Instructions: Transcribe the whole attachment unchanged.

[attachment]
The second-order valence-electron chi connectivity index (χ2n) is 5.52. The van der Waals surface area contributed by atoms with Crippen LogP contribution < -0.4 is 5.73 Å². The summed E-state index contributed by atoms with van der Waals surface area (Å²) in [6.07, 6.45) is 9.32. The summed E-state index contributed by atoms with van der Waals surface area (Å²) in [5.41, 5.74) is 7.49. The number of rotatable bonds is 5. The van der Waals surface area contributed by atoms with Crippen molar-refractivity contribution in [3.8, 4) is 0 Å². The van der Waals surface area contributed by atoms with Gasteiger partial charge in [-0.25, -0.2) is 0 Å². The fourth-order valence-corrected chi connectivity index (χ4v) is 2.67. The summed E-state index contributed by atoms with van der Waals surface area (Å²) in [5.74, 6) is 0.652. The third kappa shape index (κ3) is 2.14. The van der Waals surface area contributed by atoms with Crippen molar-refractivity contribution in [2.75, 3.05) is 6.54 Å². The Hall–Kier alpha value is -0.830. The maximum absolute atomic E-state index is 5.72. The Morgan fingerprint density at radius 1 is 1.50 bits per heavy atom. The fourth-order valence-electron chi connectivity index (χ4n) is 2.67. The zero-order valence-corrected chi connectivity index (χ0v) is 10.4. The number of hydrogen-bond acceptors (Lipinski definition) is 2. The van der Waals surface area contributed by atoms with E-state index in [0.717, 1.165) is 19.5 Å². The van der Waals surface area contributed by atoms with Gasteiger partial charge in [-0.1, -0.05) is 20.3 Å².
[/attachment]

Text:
The second-order valence-electron chi connectivity index (χ2n) is 5.52. The van der Waals surface area contributed by atoms with Crippen LogP contribution < -0.4 is 5.73 Å². The summed E-state index contributed by atoms with van der Waals surface area (Å²) in [6.07, 6.45) is 9.32. The summed E-state index contributed by atoms with van der Waals surface area (Å²) in [5.41, 5.74) is 7.49. The number of rotatable bonds is 5. The van der Waals surface area contributed by atoms with Crippen molar-refractivity contribution in [3.8, 4) is 0 Å². The van der Waals surface area contributed by atoms with Gasteiger partial charge in [-0.25, -0.2) is 0 Å². The fourth-order valence-corrected chi connectivity index (χ4v) is 2.67. The summed E-state index contributed by atoms with van der Waals surface area (Å²) in [5.74, 6) is 0.652. The third kappa shape index (κ3) is 2.14. The van der Waals surface area contributed by atoms with Crippen molar-refractivity contribution in [2.75, 3.05) is 6.54 Å². The Hall–Kier alpha value is -0.830. The maximum absolute atomic E-state index is 5.72. The Morgan fingerprint density at radius 1 is 1.50 bits per heavy atom. The fourth-order valence-electron chi connectivity index (χ4n) is 2.67. The zero-order valence-corrected chi connectivity index (χ0v) is 10.4. The number of hydrogen-bond acceptors (Lipinski definition) is 2. The van der Waals surface area contributed by atoms with E-state index in [0.717, 1.165) is 19.5 Å². The van der Waals surface area contributed by atoms with Gasteiger partial charge in [-0.1, -0.05) is 20.3 Å².